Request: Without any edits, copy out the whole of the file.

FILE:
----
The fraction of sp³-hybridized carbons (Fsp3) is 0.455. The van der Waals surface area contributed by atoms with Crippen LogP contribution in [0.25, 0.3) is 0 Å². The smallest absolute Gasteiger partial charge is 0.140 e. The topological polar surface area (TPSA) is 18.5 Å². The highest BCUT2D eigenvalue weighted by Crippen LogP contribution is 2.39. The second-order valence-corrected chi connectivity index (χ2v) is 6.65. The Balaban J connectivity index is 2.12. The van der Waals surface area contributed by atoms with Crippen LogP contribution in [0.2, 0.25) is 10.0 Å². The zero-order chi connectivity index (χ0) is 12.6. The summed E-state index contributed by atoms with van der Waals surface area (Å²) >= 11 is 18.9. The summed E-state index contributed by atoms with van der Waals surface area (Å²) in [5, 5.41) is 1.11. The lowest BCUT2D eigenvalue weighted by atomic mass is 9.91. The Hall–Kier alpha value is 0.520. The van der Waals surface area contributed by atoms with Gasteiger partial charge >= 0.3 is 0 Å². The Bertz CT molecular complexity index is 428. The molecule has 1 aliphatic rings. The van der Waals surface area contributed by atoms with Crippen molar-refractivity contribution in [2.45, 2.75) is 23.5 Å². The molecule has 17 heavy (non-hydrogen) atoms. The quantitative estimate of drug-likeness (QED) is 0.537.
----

The fraction of sp³-hybridized carbons (Fsp3) is 0.455. The van der Waals surface area contributed by atoms with Crippen LogP contribution in [0.25, 0.3) is 0 Å². The smallest absolute Gasteiger partial charge is 0.140 e. The topological polar surface area (TPSA) is 18.5 Å². The highest BCUT2D eigenvalue weighted by Crippen LogP contribution is 2.39. The second-order valence-corrected chi connectivity index (χ2v) is 6.65. The Balaban J connectivity index is 2.12. The van der Waals surface area contributed by atoms with Crippen LogP contribution in [0.2, 0.25) is 10.0 Å². The zero-order chi connectivity index (χ0) is 12.6. The summed E-state index contributed by atoms with van der Waals surface area (Å²) >= 11 is 18.9. The summed E-state index contributed by atoms with van der Waals surface area (Å²) in [5, 5.41) is 1.11. The lowest BCUT2D eigenvalue weighted by atomic mass is 9.91. The Hall–Kier alpha value is 0.520. The van der Waals surface area contributed by atoms with Gasteiger partial charge >= 0.3 is 0 Å². The Bertz CT molecular complexity index is 428. The molecule has 1 aliphatic rings. The van der Waals surface area contributed by atoms with Crippen molar-refractivity contribution in [2.45, 2.75) is 23.5 Å². The molecule has 17 heavy (non-hydrogen) atoms. The quantitative estimate of drug-likeness (QED) is 0.537.